Broken Windows and Community Social Control: Evidence from a Study of Street Segments

David Weisburd*, Clair V. Uding, Joshua C. Hinkle, Kiseong Kuen

*Corresponding author for this work

Research output: Contribution to journalArticlepeer-review

2 Scopus citations

Abstract

Objectives: Broken windows theory identifies community social control as a central mechanism for controlling crime. In turn, controlling disorder is seen as the primary method that police or other government agents can use to strengthen community social controls. Our study examined the antecedents of informal community social control, measured as collective efficacy, at street segments. Methods: This article leverages multi-wave primary data collection at 447 street segments in Baltimore, MD including official crime statistics, survey responses, physical observations, and systematic social observations. We used mixed-effects OLS regression models to examine antecedents of collective efficacy at the street-level. Results: We find that social disorder and crime, rather than physical disorder, are the primary antecedents of collective efficacy at the street-level. We also find that fear of crime does not have a direct impact on collective efficacy. Conclusions: Our study suggests that police and city government more generally should not look to controlling physical disorder as a means of increasing community controls. At the same time addressing social disorder is an important mechanism to bolster collective efficacy, though care is needed to avoid bias or backfire effects from aggressive order-maintenance policing.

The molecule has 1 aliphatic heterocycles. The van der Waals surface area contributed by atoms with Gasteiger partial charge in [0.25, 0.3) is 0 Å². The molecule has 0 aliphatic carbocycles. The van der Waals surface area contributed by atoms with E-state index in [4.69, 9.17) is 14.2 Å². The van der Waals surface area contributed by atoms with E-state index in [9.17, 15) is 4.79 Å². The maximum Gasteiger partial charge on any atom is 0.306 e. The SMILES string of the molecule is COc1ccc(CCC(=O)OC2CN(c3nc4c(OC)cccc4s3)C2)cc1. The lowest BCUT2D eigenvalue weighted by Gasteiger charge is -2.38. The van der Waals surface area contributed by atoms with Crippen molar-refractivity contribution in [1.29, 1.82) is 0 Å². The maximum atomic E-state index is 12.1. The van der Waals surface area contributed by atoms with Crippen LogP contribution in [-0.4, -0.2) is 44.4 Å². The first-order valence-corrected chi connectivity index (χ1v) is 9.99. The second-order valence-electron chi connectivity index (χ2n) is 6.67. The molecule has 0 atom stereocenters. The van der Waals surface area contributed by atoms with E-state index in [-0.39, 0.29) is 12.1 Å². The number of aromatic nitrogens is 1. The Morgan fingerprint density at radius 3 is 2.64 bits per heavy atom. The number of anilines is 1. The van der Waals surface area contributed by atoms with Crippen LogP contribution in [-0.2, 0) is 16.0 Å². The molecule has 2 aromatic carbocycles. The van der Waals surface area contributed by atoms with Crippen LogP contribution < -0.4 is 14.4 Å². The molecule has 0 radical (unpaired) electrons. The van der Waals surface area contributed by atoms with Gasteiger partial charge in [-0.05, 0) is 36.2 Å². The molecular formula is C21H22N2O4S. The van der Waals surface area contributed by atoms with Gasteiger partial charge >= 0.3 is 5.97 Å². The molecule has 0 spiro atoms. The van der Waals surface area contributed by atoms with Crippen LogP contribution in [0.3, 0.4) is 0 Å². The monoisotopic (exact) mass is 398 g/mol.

Original languageAmerican English
JournalJournal of Research in Crime and Delinquency
DOIs
StateAccepted/In press - 2023

Bibliographical note

Publisher Copyright:
© The Author(s) 2023.

Keywords

  • broken windows
  • collective efficacy
  • community social control
  • crime hot spots
  • disorder
  • informal social control
  • micro geographic places

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